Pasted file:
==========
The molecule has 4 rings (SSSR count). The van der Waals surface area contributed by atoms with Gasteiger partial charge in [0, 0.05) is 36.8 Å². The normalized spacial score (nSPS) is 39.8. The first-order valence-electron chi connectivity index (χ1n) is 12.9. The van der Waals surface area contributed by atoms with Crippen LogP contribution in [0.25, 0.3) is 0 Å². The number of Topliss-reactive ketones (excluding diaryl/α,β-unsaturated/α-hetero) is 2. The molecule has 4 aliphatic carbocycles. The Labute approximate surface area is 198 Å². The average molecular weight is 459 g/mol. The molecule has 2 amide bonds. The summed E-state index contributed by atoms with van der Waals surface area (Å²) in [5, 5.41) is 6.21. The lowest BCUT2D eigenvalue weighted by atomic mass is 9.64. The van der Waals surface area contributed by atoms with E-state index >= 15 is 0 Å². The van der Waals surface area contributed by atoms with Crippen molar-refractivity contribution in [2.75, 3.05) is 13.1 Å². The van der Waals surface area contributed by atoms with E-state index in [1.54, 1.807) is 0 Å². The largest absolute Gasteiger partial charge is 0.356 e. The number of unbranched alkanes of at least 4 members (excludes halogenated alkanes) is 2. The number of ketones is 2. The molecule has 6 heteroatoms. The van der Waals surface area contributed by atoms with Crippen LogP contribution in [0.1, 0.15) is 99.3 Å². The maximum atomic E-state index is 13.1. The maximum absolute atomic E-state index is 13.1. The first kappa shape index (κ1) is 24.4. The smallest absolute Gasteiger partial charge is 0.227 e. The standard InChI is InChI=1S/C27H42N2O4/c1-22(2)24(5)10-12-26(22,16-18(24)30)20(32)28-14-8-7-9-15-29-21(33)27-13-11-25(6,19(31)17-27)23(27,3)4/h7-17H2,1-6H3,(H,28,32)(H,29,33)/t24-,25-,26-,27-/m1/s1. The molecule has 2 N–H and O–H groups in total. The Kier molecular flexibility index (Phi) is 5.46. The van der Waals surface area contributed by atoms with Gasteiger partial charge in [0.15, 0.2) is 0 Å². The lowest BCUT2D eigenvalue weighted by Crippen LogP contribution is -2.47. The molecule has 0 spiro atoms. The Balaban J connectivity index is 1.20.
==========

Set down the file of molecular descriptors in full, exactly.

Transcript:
The molecule has 4 rings (SSSR count). The van der Waals surface area contributed by atoms with Gasteiger partial charge in [0, 0.05) is 36.8 Å². The normalized spacial score (nSPS) is 39.8. The first-order valence-electron chi connectivity index (χ1n) is 12.9. The van der Waals surface area contributed by atoms with Crippen LogP contribution in [0.25, 0.3) is 0 Å². The number of Topliss-reactive ketones (excluding diaryl/α,β-unsaturated/α-hetero) is 2. The molecule has 4 aliphatic carbocycles. The Labute approximate surface area is 198 Å². The average molecular weight is 459 g/mol. The molecule has 2 amide bonds. The summed E-state index contributed by atoms with van der Waals surface area (Å²) in [5, 5.41) is 6.21. The lowest BCUT2D eigenvalue weighted by atomic mass is 9.64. The van der Waals surface area contributed by atoms with E-state index >= 15 is 0 Å². The van der Waals surface area contributed by atoms with Crippen molar-refractivity contribution in [2.75, 3.05) is 13.1 Å². The van der Waals surface area contributed by atoms with E-state index in [1.54, 1.807) is 0 Å². The largest absolute Gasteiger partial charge is 0.356 e. The number of unbranched alkanes of at least 4 members (excludes halogenated alkanes) is 2. The number of ketones is 2. The molecule has 6 heteroatoms. The van der Waals surface area contributed by atoms with Crippen LogP contribution in [0.1, 0.15) is 99.3 Å². The maximum atomic E-state index is 13.1. The maximum absolute atomic E-state index is 13.1. The first kappa shape index (κ1) is 24.4. The smallest absolute Gasteiger partial charge is 0.227 e. The standard InChI is InChI=1S/C27H42N2O4/c1-22(2)24(5)10-12-26(22,16-18(24)30)20(32)28-14-8-7-9-15-29-21(33)27-13-11-25(6,19(31)17-27)23(27,3)4/h7-17H2,1-6H3,(H,28,32)(H,29,33)/t24-,25-,26-,27-/m1/s1. The molecule has 2 N–H and O–H groups in total. The Kier molecular flexibility index (Phi) is 5.46. The van der Waals surface area contributed by atoms with Gasteiger partial charge in [0.15, 0.2) is 0 Å². The lowest BCUT2D eigenvalue weighted by Crippen LogP contribution is -2.47. The molecule has 0 spiro atoms. The Balaban J connectivity index is 1.20.